On the opening track of her new album, Jukebox, released on January 22, 2008, Cat Power belts, “these vagabond shoes/are melting away” with just as much believability as Frank Sinatra, who made the song famous.
Born in 1972 in small-town Georgia, Charlyn “Chan” Marshall, under her alias of Cat Power, brings a new definition to the genre of female singer-songwriter. Alongside similarly soulful female vocalists such as Neko Case, Feist and Regina Spektor, Marshall is one of an elite league of talented songstresses who have ruled the 2000s with their powerful pipes. Countering the feministic, demeaning standards of her whinier predecessors of the 1990s, Cat Power’s vocals range from the ethereal to the guttural; her lyrics never fail to leave listeners inspired.
Although Marshall has been releasing albums since the mid-1990s, she gained perhaps the most widespread recognition of her career in 2006, when her diverse album The Greatest made it to number 34 on Billboard 200 sales charts. This was also the year in which Marshall overcame her lifelong stage fright, which before had hindered her live performances, and was a keynote act at the South by Southwest music festival in Austin, Texas. Since then, Marshall has been heard by mainstream television audiences, after covering Cat Stevens’ “How Can I Tell You” for Zales Diamond Stores’ 2007 ad campaign.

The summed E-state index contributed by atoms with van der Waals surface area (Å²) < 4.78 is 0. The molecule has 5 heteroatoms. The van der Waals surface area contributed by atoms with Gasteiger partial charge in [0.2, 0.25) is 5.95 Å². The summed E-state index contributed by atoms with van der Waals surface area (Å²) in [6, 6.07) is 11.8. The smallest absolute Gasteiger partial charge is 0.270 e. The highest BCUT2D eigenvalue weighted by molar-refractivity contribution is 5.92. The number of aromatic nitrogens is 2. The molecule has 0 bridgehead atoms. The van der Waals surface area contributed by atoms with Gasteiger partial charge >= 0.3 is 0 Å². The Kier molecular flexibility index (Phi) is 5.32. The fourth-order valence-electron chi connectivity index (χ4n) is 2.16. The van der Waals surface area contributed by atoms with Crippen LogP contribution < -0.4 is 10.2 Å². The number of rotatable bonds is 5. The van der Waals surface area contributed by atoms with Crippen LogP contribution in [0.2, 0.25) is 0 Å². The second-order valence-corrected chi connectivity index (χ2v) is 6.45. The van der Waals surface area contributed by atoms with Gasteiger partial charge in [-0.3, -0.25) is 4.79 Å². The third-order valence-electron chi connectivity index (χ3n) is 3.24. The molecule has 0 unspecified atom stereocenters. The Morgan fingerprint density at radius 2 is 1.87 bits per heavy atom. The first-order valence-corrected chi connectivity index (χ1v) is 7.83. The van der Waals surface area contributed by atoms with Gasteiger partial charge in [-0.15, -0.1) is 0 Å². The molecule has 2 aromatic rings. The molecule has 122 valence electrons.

In the wake of the commercial Stevens cover, Marshall has followed up on her first cover album, 1997’s appropriately titled The Covers Record, with Jukebox, a 12-track CD consisting of 10 cover songs and two new Cat Power originals. Marshall’s affinity for covers is not to be mistaken for a lack of talent, however; there are few other popular modern musicians who could re-arrange Bob Dylan’s “I Believe in You,” Hank Williams’ “Ramblin’ Man,” and Billie Holiday’s “Don’t Explain” over the course of one 47-minute CD, and pull it off. In addition, Marshall’s originals, her previously released “Metal Heart” and climactic, catatonic “Song to Bobby” are strong and transcendent tracks. Her version of the traditional blues hymn “Lord, Help the Poor and Needy,” backed with potent percussion, poses ever-relevant themes and is not to be missed. All of this with the raw musical accompaniment of an acoustic guitar, a few organs, and a piano.